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I was reading this wiki section on the countermeasures against replay attacks and it basically suggests that:

If Bob wants to confirm Alice's identity he can send a one-time token (I think it should be called a 'salt') to Alice which she appends to her password and hashes it before sending it back to Bob, who in turn also does the same operation and compares the results.

But if Bob must perform the same operation i.e. append that token to Alice's password and hash it, then he must also have the original password stored, right? Isn't this a security risk?

So the question is: Does Bob have to have a plain text version of Alice's password and if not, how does he avoid this requirement?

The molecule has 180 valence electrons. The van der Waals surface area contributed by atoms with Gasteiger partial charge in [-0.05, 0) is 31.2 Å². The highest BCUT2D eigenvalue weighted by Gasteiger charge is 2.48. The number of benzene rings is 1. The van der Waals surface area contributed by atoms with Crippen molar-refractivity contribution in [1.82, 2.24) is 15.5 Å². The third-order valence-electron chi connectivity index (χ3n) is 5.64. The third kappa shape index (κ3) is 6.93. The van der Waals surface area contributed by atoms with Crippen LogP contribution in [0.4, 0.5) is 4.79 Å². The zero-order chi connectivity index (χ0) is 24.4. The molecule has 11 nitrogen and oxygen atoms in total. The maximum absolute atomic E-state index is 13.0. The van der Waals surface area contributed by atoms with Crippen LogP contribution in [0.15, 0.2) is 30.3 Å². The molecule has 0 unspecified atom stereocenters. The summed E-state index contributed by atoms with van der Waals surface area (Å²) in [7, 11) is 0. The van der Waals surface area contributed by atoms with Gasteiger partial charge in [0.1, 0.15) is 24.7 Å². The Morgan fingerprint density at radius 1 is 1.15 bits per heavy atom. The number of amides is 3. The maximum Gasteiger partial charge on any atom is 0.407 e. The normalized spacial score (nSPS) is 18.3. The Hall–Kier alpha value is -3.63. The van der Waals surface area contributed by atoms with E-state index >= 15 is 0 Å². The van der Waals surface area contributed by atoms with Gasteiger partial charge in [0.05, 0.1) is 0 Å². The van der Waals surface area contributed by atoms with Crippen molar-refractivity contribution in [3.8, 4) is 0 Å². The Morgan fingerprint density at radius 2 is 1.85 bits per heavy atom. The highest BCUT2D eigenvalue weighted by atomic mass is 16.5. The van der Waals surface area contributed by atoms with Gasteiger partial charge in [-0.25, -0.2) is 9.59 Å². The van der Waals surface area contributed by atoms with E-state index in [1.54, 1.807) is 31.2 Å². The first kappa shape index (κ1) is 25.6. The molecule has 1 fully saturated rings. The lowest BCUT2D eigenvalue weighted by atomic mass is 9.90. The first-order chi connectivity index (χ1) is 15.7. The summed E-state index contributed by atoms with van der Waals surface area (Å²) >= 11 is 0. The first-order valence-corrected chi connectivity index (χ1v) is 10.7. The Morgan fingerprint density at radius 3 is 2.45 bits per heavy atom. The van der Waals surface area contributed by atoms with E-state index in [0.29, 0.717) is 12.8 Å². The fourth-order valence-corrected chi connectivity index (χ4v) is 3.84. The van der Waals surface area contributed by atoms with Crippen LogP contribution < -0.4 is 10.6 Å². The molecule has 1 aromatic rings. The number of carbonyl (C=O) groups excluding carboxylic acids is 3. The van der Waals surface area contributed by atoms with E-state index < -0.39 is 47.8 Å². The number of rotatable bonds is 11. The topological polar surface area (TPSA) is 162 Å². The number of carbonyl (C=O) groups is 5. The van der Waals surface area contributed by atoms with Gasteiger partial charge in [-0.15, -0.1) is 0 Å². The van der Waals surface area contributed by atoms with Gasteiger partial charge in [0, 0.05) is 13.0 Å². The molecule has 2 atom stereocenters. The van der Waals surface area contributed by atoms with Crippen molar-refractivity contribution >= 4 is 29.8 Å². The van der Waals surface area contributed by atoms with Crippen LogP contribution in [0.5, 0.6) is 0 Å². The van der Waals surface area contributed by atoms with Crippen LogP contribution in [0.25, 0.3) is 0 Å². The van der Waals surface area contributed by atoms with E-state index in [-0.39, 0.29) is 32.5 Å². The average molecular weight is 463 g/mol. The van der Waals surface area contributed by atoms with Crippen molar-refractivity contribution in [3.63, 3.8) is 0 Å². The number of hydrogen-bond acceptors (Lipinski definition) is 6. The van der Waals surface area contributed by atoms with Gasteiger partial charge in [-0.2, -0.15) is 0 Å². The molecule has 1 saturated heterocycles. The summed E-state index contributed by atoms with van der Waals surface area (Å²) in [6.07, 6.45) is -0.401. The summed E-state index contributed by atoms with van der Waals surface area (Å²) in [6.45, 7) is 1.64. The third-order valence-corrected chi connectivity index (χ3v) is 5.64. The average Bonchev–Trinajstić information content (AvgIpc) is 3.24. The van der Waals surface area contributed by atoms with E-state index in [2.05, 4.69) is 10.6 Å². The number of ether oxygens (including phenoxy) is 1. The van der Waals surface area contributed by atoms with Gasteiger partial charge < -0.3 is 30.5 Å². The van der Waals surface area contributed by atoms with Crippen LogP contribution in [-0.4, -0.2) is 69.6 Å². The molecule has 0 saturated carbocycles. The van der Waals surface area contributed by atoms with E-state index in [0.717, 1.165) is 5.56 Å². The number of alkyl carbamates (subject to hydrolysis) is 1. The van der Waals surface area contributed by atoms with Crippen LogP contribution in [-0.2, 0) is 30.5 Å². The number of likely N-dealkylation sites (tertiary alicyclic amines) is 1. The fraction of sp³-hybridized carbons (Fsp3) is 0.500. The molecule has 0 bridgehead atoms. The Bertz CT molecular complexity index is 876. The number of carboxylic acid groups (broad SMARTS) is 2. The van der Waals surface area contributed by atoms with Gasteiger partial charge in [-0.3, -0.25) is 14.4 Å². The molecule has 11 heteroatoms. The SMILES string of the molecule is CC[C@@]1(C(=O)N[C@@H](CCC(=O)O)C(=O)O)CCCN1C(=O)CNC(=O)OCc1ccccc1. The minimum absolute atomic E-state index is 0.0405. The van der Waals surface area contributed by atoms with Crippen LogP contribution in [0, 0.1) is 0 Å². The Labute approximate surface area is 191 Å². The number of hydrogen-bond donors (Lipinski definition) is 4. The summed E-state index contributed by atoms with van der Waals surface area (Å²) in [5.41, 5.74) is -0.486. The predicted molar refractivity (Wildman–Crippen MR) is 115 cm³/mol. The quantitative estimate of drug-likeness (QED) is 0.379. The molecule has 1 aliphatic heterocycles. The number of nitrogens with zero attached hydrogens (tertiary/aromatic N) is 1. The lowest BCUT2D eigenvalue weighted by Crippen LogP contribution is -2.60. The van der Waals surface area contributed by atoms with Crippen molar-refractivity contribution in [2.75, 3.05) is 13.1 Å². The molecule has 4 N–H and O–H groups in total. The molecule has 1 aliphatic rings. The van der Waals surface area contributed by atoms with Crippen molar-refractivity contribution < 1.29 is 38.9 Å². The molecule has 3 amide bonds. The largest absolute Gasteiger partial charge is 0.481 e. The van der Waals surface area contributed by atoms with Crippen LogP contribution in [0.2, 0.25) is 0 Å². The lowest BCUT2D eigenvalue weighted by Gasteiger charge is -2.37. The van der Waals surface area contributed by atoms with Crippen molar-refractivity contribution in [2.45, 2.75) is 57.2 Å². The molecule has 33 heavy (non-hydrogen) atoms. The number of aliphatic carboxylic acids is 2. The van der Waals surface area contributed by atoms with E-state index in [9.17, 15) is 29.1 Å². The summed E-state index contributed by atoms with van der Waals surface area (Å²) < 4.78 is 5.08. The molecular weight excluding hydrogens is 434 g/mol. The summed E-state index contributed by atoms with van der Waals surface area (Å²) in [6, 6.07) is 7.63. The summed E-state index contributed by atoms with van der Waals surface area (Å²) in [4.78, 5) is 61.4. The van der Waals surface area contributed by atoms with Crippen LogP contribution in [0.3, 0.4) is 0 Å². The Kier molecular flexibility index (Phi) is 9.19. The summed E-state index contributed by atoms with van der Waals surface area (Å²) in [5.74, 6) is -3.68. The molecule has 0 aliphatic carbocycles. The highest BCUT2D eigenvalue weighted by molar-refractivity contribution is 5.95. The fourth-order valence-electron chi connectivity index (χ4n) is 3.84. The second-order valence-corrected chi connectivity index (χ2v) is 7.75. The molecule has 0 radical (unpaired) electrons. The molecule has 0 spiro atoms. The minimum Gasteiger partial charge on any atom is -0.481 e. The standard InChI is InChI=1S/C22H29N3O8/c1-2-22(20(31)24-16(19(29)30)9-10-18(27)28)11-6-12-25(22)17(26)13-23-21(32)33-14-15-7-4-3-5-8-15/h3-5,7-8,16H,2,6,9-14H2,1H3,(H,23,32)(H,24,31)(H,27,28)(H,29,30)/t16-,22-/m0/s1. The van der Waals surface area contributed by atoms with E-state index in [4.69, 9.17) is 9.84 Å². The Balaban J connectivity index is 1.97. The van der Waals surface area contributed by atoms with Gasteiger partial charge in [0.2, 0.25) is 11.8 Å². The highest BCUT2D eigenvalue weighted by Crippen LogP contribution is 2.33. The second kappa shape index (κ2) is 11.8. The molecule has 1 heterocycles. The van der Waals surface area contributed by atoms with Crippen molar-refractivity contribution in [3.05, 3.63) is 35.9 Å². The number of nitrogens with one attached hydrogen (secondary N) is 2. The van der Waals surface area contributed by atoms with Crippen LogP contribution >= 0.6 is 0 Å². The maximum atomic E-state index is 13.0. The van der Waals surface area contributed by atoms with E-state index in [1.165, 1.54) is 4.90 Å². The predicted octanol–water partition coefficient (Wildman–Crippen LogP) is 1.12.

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  • $\begingroup$ A one-time token is usually called a "nonce". $\endgroup$
    – Tim McLean
    Jun 13, 2015 at 3:36

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Yes, that is a problem. There are protocols like SRP that both eliminate the need for Bob to store the password in plaintext and prevent replay attacks.

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  • $\begingroup$ Thanks for the pointer to SRP. It seems to fit my requirements $\endgroup$
    – Dziugas
    Jun 13, 2015 at 4:18

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